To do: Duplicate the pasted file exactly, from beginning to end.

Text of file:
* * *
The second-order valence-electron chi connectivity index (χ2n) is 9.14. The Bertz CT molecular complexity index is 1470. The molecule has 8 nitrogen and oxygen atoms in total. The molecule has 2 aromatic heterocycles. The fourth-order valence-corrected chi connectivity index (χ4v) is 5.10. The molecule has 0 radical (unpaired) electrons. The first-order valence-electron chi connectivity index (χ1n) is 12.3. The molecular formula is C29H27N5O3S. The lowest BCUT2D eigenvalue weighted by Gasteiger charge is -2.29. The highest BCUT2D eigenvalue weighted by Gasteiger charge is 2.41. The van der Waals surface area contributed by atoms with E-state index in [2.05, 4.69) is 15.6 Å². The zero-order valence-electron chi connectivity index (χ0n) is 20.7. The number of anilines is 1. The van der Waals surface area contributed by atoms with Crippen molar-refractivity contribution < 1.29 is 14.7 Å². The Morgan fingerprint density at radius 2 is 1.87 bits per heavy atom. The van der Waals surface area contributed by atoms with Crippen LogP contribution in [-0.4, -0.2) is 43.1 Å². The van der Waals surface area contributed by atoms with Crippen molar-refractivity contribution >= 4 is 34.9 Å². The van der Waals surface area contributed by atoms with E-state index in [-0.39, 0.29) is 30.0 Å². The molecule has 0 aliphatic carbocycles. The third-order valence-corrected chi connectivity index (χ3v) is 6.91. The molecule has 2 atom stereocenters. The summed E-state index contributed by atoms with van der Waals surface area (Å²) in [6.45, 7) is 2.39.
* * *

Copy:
The second-order valence-electron chi connectivity index (χ2n) is 9.14. The Bertz CT molecular complexity index is 1470. The molecule has 8 nitrogen and oxygen atoms in total. The molecule has 2 aromatic heterocycles. The fourth-order valence-corrected chi connectivity index (χ4v) is 5.10. The molecule has 0 radical (unpaired) electrons. The first-order valence-electron chi connectivity index (χ1n) is 12.3. The molecular formula is C29H27N5O3S. The lowest BCUT2D eigenvalue weighted by Gasteiger charge is -2.29. The highest BCUT2D eigenvalue weighted by Gasteiger charge is 2.41. The van der Waals surface area contributed by atoms with E-state index in [2.05, 4.69) is 15.6 Å². The zero-order valence-electron chi connectivity index (χ0n) is 20.7. The number of anilines is 1. The van der Waals surface area contributed by atoms with Crippen molar-refractivity contribution < 1.29 is 14.7 Å². The Morgan fingerprint density at radius 2 is 1.87 bits per heavy atom. The van der Waals surface area contributed by atoms with Crippen LogP contribution in [-0.4, -0.2) is 43.1 Å². The van der Waals surface area contributed by atoms with Crippen molar-refractivity contribution >= 4 is 34.9 Å². The van der Waals surface area contributed by atoms with E-state index in [-0.39, 0.29) is 30.0 Å². The molecule has 0 aliphatic carbocycles. The third-order valence-corrected chi connectivity index (χ3v) is 6.91. The molecule has 2 atom stereocenters. The summed E-state index contributed by atoms with van der Waals surface area (Å²) in [6.45, 7) is 2.39.